How to Repair Windshield Dings

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At some point, most people have had a ding in the windshield of their car. Whether from a rock, hail or other debris, a windshield ding needs to be repaired so that it does not expand into a larger hole. Windshield repair work can be quite expensive if a professional is hired, and many insurance companies do not cover windshield repair. The good news is that you can fix a windshield ding yourself without spending a lot of money. There are a variety of types of windshield repair kits on the market. One of the most-common types uses a syringe and adhesive.

Things You'll Need

  • Windshield repair kit
  • Glass cleaner
  • Paper towels
  • Rubbing alcohol
  • Razor blade
  • Purchase a windshield repair kit to fix the windshield ding. You can purchase these kits at most auto parts and supply stores.

  • Clean the windshield thoroughly with glass cleaner and paper towels to remove any dirt and debris. Dry the windshield. The windshield should also be around room temperature or higher. The car may need to sit inside of a garage to get the windshield to an acceptable temperature.

  • Remove the adhesive strip from the windshield repair kit. Peel off the film backing on one side of the adhesive. The adhesive is already pre-cut.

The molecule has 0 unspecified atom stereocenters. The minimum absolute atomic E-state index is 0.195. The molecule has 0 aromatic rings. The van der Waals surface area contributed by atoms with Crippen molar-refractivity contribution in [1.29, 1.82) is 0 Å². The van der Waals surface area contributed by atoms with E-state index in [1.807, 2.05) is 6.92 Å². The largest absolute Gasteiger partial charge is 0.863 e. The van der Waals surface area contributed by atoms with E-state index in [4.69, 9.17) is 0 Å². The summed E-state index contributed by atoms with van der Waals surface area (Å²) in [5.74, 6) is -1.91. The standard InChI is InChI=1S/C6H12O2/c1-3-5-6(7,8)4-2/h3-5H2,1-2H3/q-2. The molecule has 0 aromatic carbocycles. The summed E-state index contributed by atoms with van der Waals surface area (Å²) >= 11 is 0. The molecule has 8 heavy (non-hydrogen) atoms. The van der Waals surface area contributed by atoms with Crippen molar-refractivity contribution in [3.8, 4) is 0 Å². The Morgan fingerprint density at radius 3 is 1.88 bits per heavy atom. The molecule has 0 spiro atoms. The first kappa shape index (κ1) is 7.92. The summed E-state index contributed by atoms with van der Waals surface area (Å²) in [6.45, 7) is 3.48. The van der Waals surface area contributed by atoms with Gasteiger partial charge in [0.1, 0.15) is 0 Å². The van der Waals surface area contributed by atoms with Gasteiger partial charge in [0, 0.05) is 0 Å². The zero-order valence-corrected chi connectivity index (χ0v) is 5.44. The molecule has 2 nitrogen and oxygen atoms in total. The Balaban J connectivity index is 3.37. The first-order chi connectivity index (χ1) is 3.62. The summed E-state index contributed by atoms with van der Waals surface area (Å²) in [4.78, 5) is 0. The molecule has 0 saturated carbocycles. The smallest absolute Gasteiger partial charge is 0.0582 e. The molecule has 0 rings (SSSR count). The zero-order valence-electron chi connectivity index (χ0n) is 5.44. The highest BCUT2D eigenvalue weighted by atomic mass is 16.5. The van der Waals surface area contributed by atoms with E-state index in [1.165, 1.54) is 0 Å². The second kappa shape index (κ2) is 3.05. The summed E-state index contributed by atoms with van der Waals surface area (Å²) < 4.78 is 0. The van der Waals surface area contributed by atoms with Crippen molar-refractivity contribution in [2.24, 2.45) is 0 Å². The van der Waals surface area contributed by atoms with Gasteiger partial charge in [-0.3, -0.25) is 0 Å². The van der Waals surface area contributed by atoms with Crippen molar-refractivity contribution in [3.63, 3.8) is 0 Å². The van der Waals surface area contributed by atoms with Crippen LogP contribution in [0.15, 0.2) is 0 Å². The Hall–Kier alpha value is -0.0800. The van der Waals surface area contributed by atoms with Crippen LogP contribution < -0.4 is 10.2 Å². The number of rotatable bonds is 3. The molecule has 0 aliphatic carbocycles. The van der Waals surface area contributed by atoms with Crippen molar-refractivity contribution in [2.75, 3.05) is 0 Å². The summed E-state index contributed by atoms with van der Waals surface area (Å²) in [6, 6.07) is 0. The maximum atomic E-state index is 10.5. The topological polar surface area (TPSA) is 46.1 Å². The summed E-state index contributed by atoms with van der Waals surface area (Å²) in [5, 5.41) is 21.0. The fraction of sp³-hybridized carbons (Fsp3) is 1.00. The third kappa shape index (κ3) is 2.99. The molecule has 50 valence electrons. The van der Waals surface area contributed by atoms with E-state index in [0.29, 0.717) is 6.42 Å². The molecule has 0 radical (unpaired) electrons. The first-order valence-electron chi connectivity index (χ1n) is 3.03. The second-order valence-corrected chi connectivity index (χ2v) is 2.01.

• Center the pre-cut adhesive over the ding in the windshield. Use your thumbnail or small blunt object to rub over the adhesive several times. Peel off the top film.

  • Adjust the enclosed plastic adapter so that the fitting is as upright as possible and stick it to the film. Rub the adhesive again with a blunt object or your fingernail.

  • Remove the cap from the enclosed syringe, holding it with the pointed end. Fasten the syringe to the plastic adapter.

  • Hold the body of the syringe with one hand so that it is stable. Extend the syringe handle as far as it will allow by pulling it up. Keep the handle in this position for one minute. The adhesive will make its way down through the ding and into the glass.

  • Push the syringe handle back down quickly after one full minute has expired. The pressure from releasing it quickly will force the adhesive down into the crack. Repeat this about six times, pulling the syringe handle up and slamming it down quickly.

  • Take away the syringe, as well as the adapter and adhesive sheet. You will notice a film on the glass from the adhesive. Dampen a paper towel with rubbing alcohol to remove the adhesive only from around the ding. Avoid putting alcohol onto the ding itself. Shave off any protruding adhesive from the ding with a razor blade.

References

  • Photo Credit Jupiterimages/Photos.com/Getty Images
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